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On The Making Of marrow

This is an excerpt from An Anonymous Andalusian Cookbook
(Andalusia, 13th c. - Charles Perry, trans.)
The original source can be found at David Friedman's website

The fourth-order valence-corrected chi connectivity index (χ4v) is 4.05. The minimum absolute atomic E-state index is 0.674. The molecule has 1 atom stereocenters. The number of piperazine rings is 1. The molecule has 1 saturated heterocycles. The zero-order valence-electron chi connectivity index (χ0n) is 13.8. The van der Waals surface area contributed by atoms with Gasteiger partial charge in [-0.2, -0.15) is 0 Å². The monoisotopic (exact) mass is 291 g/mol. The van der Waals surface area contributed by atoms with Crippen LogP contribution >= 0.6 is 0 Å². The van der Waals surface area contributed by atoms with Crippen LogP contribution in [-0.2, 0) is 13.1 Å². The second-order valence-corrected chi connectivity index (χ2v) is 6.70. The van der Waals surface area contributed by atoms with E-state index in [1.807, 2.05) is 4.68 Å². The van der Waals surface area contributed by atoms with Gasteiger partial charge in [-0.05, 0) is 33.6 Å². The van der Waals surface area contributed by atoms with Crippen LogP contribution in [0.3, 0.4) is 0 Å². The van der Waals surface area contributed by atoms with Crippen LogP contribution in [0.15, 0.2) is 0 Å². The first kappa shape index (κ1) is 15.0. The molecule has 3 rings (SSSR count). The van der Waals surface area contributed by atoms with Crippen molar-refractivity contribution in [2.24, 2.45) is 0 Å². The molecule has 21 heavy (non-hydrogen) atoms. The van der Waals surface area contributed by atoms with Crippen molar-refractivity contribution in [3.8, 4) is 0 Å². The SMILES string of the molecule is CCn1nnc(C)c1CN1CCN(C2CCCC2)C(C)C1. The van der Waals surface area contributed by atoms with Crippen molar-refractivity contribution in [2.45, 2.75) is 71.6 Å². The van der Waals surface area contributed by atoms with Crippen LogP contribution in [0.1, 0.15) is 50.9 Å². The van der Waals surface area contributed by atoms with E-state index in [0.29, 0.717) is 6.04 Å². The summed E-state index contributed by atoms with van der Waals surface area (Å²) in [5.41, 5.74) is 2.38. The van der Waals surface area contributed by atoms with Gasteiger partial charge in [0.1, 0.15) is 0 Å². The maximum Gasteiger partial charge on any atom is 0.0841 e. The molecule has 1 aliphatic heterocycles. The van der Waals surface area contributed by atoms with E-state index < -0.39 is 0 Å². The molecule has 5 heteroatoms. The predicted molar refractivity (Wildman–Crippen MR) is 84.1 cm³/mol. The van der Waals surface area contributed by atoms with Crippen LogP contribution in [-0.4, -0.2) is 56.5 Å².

On the Making of Marrow. What is wanted in this recipe is to make that of which the taste and flavor resemble the taste of marrow, because many kings and rulers like to eat it and consider it of very good nutrition. If a man limits himself to gathering what marrow he has in his kitchen, he will not lose what he has gained by it, since he attains what he desires and satisfies the appetite. Marrow is a much desired food, and the correct way to eat them is that he who comes first and takes them out to the table should not try them until the lord of the table begins to taste them, and should not try any until he gives it to the taste of his friend and him who eats at his side. I have heard that a king gave one of his retinue an important duty and that this man came in to take leave of the king and go away. The table was dressed and prepared and when the first course was done, another course was presented in which there was a portion of marrow; that man seized it and took it. The king was amazed at his conduct and did not doubt that it would be offered to him, but when he took it, he put it on a bite of bread, sprinkled it with salt and ate it himself. The king kept the matter to himself and when the table was taken away and the king washed his hands, the man rose to take his leave of the king and go away, but the king said to him: "There is between us something I need to tell you afterward." The man went home and did not go out to his job. The king was informed of this and said: "Isn't it enough for him, on a job at five thousand dirhams a year, to eat marrows?"


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